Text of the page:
Google Book Settlement — ReDux

I go away for two days in the mountains and come back to find the Google Books Settlement II, a 173 page renegotiated version of the original deal (red-lined). Catch up with Grimmelmann.

I am not sure that I will read the new contract; getting through the first version was quite a strain! Here is one view of why it matters and why it doesnt.

The Google Book Settlement matters because something pretty much like what is envisaged in the Settlement is going to happen. And that is a good thing. Google has 10 million books scanned and databased in their servers. They are revved up and no doubt waiting to go. A large part of the most valuable human knowledge of the twentieth century will be accessible and will be being digitally read in American universities from some time in 2010 (that is a very good thing; a very bad thing is that they will NOT be available in the rest of the world, and the legal technicians have not much clue about how that broader accessibility can happen). Even if the judge were to reject the Settlement, even if the DOJ were to file and insist upon some swingeing limitations to the scope of the agreement, most books will be Googled from now on. 10 million books have already been databased in the way pioneered by the Google Books system, many of them at the express request of their publishers. Some aspects of the Google project have been very controversial, which is why we have a court case and why the legal hostilities may meander on for years yet. The outcome is predictably messy but the change has occurred.

The publishing paradigm has shifted and most books will now be accessible and searchable in various ways via Google (and perhaps, let us hope, via alternative search engines). Five years ago it was by no means obvious that all books would be digitised en masse, in their entirety (even many of the bindings), full text searchable, that they would be page-rendered, that they would be straightforwardly citeable in something like the ways print scholars have cited books for centuries (volume, chapter, page), that they would be readable in much the same way as ordinary web pages, that illustrations and indexes should be in place (though for many of the 20th Century books this will not be the case — as a direct result of the Settlement orphan illustrations are more orphan than the texts). None of this was settled in 2004.

So there has been a revolutionary shift in the publishing paradigm. But now for the other shoe: I am not confident that the Google ‘victory’ in the case of the Settlement, will be seen that way in the future. Thomas Kuhn who coined the usage of ‘paradigm shift’ to explain the way in which with a scientific revolution a period of upheaval with its paradigm shift, then led to a period of ‘normal science’ when investigations proceeded under the shelter of the new paradigm. I am not sure that Google will now find itself in a period of normal science or calmer waters. Google has made a tremendous step forward, with its vision of the comprehensive digital database of published books, but the suspicion is growing that this is not a terminus. The Googled library/bookshop of all published literature is not a finished product and it is highly probable that it will fairly soon be overtaken by other models and by other paradigm shifting changes in the technology. I have the very strong intuition (it is merely that and I can not prove it) that digital books will soon be used in ways that surprise us greatly and have very little in common with the current operation of the Google Books service. We have barely started on the path of understanding how digital books can be used; and as an early entrant to the field, Google has every chance of finding itself out-innovated. Some Twitter-type of disruptive service will doubtless come along soon to show us how computation really should work with digital editions.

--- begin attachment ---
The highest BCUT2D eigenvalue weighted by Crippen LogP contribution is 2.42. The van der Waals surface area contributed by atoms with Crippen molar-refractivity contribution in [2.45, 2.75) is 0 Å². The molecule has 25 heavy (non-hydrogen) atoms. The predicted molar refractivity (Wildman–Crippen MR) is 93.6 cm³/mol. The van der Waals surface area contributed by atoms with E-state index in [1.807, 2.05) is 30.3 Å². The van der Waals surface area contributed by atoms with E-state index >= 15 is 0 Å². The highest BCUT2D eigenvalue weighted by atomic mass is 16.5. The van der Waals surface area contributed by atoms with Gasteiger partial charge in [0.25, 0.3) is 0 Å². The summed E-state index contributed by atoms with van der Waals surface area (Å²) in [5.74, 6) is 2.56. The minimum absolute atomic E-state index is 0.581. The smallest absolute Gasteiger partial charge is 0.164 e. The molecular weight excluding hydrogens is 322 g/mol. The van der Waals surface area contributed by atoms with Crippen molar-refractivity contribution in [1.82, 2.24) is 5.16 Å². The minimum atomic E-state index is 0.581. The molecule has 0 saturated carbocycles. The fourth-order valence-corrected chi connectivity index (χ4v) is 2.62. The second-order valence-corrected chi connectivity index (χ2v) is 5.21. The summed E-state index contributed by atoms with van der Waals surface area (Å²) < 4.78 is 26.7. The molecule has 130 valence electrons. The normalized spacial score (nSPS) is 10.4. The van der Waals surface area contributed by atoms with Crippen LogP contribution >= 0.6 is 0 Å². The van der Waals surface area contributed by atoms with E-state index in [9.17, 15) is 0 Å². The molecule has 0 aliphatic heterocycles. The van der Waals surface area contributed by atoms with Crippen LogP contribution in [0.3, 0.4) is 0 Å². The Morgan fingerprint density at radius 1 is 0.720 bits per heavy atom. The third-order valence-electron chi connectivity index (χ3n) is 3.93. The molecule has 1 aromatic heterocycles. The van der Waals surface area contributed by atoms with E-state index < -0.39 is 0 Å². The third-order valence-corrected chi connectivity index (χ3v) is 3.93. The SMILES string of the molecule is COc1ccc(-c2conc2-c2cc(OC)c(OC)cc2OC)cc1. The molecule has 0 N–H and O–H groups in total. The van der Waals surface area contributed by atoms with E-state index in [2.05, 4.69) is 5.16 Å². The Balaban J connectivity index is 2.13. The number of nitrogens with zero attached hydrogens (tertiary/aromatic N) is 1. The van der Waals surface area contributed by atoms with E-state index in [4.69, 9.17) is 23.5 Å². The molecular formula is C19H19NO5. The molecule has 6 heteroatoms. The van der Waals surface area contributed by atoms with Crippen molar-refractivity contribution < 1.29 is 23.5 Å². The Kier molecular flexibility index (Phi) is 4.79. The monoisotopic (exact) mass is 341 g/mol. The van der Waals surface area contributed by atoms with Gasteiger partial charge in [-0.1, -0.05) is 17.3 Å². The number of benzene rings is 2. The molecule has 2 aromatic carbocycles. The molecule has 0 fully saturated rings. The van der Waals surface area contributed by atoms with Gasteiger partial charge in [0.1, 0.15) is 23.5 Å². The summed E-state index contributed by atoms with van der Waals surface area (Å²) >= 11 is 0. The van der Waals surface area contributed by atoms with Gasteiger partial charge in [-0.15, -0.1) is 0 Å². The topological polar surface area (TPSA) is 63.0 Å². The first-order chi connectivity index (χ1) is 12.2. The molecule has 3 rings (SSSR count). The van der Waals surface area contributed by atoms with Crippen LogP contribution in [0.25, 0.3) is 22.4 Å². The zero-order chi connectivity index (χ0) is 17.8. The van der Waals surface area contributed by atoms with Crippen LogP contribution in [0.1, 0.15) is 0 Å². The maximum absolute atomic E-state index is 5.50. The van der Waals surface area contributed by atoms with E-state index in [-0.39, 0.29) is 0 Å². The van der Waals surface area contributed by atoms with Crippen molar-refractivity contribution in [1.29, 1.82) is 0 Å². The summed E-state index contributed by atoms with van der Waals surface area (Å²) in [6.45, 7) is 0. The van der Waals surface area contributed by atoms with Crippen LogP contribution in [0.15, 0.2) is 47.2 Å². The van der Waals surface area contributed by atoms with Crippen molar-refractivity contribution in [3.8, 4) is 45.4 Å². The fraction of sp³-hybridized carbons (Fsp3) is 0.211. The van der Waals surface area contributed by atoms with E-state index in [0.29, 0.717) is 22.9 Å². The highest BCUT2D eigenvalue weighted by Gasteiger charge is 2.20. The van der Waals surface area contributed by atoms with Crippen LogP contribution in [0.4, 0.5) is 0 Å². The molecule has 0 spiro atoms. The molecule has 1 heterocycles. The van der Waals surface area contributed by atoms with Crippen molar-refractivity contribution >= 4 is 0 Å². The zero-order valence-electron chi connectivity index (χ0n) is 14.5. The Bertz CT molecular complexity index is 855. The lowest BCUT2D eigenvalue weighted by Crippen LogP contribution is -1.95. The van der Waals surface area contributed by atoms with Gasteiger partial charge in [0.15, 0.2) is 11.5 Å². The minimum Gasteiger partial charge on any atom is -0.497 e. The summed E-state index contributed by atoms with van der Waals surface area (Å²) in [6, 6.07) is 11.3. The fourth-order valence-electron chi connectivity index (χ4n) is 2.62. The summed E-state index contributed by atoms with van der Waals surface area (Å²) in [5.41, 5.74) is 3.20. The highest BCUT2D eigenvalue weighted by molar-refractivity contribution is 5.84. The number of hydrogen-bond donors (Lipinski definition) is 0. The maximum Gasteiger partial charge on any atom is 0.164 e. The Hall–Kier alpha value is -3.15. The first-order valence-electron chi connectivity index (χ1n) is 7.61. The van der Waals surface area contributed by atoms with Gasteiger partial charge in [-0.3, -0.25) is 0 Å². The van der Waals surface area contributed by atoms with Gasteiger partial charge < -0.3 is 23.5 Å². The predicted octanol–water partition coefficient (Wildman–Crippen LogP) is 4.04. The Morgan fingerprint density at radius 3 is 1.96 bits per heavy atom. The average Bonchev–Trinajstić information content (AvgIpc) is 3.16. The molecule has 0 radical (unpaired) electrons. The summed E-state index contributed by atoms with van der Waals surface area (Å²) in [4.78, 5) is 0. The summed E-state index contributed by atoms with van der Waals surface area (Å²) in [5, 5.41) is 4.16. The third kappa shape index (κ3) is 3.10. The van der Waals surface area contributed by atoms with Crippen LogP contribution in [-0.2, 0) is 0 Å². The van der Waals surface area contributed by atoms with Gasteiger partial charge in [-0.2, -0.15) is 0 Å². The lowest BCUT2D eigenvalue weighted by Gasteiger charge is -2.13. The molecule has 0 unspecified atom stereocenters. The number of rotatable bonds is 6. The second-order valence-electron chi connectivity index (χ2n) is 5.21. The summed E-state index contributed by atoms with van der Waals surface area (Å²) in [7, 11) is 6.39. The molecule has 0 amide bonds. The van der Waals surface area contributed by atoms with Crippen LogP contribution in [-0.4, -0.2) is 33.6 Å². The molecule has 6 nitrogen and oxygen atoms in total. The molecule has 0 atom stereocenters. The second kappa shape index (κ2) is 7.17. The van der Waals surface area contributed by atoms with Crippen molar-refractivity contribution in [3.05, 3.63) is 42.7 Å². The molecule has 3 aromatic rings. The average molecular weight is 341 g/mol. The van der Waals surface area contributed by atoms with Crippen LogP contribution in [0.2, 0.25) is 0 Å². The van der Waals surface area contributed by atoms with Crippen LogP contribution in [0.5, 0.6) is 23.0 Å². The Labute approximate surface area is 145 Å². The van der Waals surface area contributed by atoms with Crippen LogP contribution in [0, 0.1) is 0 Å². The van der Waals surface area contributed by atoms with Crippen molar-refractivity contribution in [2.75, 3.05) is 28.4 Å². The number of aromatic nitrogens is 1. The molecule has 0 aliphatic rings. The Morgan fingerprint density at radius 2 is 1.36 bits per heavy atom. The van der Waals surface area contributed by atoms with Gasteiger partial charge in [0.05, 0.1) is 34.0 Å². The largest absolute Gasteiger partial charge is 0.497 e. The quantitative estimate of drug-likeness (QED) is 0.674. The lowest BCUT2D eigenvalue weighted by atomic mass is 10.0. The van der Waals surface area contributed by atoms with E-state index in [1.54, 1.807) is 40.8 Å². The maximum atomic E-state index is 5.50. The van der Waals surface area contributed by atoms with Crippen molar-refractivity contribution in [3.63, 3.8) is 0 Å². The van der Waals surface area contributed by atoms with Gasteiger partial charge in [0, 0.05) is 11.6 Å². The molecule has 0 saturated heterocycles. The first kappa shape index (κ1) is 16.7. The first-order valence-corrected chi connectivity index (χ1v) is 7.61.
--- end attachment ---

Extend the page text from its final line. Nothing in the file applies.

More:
Google will surely be making the incumbent’s mistake if they suppose that the Settlement really settles, solves or finalizes the direction that digital book technology should now take. To quote the Scottish sage “I hae me doots”.

Wherefore Art Thou Roneo-ed?

A friendly journalist referred the other day to one of the Exact Editions Apps as a ‘photostat’ of the magazine. One of my colleagues noted that this was a word she hadn’t heard for 20 years, and my wife’s cryptic observation was: “At least he didn’t call it a roneo-ed version”. I was wondering whether this comment was a curious compliment. Have you noticed the way in which ‘vinyl’ has become a term for musical quality and tonal fidelity? Perhaps the roneo-ed Digital Magazine is the acme of approval in an app, and the photostat is just a step on the way to wax cylinder bliss?

Perhaps. But I think not. Exact Editions is so named because we believe that digital editions of magazines (books, newspapers, bibles, periodicals, catalogues, compendia, scores, and print objects in general) should be faithful representations of the digitised pages. But of course a digital edition has to be much more than a simple reproduction. To see the result as a photostat or a mere copy is to miss more than half the point. Here is a non-exhaustive list of the other features one should expect in a digital edition:

  • Every page in the digital edition should be citeable (which means that any other web page, or web service can make a targeted reference within the publication to a specific page on which some relevant content resides).
  • Pages within a digital edition should have links out. Which is to say that a digital edition should be just as capable of being the source of a citation as the target for one.
  • Putting these two points together (citing, and being cited) in effect means that every page in a digital edition will be a web page, a part of the web. Far too many of the ‘e-magazine’ solutions that we see in the marketplace fail in this basic requirement. Many publishers have been using digital platforms which allow them to distribute blobs of content through the internet, but the publications are not proper web resources.
  • This fact about the pages or parts of digital editions being themselves a part of the web also has the consequence that a proper digital edition should be readable/usable by standard web browsers and it should be accessible to standard web operations (eg crawlers, counters, mashups and tweeters)